There is widespread agreement that Mark’s gospel is based principally on Peter’s inspired recollection of his relationships with Jesus & the other 11 witnesses.
After Jesus returned to heaven, Peter was his witness primarily among the Jews. However, he was also used by God to welcome Gentiles into God’s family, when he was led by the Holy Spirit to share the good news about Jesus with Cornelius. Peter played a leading role in the church in Jerusalem. Later, Peter served briefly alongside Paul in the Galatian region of Turkey. Several 2nd & 3rd century Christian leaders record that that Peter eventually served as head of the church in Rome for 15-25 years. Beyond all this, little is known of his travels as a missionary.
In any case, we do have two letters that Peter wrote to believers, dated between 60 & 65 AD. The first was written to encourage Christians under the threat of violent persecution in various places in Turkey (327). Peter intended that this letter would be shared with numerous Christian churches in that part of the world.
He begins by reminding the churches that Jesus has given us the hope of a far better life in heaven. When suffering here on earth is endured in this hope, it actually strengthens our faith. The secret of enduring is to focus on walking in holiness, not to focus on our suffering.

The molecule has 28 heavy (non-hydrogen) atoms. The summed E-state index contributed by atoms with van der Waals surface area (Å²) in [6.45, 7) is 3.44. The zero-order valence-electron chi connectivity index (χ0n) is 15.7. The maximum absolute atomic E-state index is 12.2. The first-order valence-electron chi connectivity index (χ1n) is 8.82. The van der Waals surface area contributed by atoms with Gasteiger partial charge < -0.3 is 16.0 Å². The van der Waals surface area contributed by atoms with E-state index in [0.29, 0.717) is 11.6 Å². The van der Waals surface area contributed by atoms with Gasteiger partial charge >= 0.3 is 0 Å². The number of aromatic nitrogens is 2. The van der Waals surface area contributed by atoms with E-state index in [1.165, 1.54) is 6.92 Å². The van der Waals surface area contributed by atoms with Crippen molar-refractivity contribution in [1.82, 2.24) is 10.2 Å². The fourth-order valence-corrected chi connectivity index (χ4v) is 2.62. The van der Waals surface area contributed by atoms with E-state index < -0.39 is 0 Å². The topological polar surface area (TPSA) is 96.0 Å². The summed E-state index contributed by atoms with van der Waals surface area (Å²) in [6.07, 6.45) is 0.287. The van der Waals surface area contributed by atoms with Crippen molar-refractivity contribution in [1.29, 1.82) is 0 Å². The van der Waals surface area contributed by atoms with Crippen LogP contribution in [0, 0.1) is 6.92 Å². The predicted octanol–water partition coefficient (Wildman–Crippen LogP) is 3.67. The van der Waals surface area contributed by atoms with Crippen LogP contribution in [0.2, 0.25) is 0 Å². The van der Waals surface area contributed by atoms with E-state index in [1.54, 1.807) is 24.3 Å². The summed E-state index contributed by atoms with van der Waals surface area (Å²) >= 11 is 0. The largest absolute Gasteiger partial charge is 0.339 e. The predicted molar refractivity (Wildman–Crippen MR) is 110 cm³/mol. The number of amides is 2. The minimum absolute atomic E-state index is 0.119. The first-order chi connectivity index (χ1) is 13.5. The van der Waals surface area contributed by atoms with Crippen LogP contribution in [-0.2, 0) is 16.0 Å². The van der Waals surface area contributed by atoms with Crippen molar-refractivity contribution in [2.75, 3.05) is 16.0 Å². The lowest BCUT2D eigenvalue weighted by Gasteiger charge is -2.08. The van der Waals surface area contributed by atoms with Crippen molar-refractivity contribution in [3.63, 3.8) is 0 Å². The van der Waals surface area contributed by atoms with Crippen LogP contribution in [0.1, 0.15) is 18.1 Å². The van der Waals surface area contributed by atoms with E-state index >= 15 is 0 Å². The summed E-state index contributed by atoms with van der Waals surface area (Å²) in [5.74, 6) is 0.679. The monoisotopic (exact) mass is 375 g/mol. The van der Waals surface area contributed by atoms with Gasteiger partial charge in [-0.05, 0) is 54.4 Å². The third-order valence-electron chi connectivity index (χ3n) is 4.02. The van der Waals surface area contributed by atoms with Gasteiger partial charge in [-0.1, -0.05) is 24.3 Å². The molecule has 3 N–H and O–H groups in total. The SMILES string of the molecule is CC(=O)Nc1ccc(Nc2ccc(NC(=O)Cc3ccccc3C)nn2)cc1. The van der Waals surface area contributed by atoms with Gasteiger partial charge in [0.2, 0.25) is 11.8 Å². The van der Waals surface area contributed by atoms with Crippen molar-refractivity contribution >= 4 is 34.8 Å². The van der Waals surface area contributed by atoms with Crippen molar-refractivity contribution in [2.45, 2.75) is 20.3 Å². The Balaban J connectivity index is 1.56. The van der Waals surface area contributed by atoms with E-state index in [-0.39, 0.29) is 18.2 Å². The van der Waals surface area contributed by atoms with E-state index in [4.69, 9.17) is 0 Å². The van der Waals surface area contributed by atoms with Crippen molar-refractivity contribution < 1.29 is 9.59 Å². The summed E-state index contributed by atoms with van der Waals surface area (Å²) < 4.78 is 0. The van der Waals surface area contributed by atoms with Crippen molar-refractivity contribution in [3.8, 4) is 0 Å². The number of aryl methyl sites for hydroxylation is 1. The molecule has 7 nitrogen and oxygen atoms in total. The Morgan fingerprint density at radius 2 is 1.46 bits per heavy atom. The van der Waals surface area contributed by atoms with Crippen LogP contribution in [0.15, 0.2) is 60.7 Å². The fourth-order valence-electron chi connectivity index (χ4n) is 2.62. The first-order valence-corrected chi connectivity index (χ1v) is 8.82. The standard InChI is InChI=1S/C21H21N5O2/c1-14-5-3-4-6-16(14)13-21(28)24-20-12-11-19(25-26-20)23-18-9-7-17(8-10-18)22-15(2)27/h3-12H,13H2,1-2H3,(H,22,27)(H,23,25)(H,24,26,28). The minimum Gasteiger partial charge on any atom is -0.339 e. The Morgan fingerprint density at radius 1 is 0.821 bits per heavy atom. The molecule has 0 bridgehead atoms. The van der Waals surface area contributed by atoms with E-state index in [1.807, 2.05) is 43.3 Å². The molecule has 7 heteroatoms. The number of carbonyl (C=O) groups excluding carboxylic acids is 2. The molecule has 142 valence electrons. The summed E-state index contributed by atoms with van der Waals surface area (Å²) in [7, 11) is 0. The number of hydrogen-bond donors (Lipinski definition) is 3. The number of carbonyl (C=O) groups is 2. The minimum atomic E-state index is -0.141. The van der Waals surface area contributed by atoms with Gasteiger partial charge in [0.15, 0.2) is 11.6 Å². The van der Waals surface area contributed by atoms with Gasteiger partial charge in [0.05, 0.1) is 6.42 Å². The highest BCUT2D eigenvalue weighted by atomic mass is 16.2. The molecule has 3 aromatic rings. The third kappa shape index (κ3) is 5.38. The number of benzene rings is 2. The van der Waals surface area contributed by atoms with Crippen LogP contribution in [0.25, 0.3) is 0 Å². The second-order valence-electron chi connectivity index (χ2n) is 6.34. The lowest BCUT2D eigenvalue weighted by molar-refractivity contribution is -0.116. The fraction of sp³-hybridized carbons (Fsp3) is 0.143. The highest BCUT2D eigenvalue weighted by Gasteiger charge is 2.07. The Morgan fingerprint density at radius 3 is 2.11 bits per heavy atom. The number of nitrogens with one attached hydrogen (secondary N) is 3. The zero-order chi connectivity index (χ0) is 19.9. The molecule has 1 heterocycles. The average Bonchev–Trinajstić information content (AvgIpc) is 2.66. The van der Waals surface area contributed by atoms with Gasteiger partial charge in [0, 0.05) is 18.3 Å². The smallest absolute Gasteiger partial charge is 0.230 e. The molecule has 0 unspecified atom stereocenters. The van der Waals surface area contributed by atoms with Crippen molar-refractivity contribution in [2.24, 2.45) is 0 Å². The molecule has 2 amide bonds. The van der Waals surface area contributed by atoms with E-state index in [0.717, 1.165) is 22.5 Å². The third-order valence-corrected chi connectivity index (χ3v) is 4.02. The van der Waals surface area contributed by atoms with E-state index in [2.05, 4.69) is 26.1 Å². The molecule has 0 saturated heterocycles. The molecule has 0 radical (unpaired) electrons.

And the best way to walk in holiness is to love one another. Love covers a multitude of sins – our sins & the sins of others.
Peter refers to church members as living stones, whom God is using to build a spiritual temple here on earth. Since we have been chosen by God for this, we need to let God use us for this; we need to cooperate with God. For example, Christians are called to submit to human authority, even if it involves suffering;
Jesus is our best example of such submission. Similarly, wives are called to submit quietly to their husbands, believing that God can use this example to win their husbands’ hearts. At the same time, Peter admonishes husbands to remember always that their wives are equally loved by God; they are fellow heirs of God’s grace.
Peter then encourages the believers always to be ready to tell others why we follow Jesus.
We never know when those opportunities will arise. When we live for God instead of for ourselves, it catches people’s attention. And this often leads to opportunities to tell others about all that Jesus has done for us.
(327) 1 Peter 1-3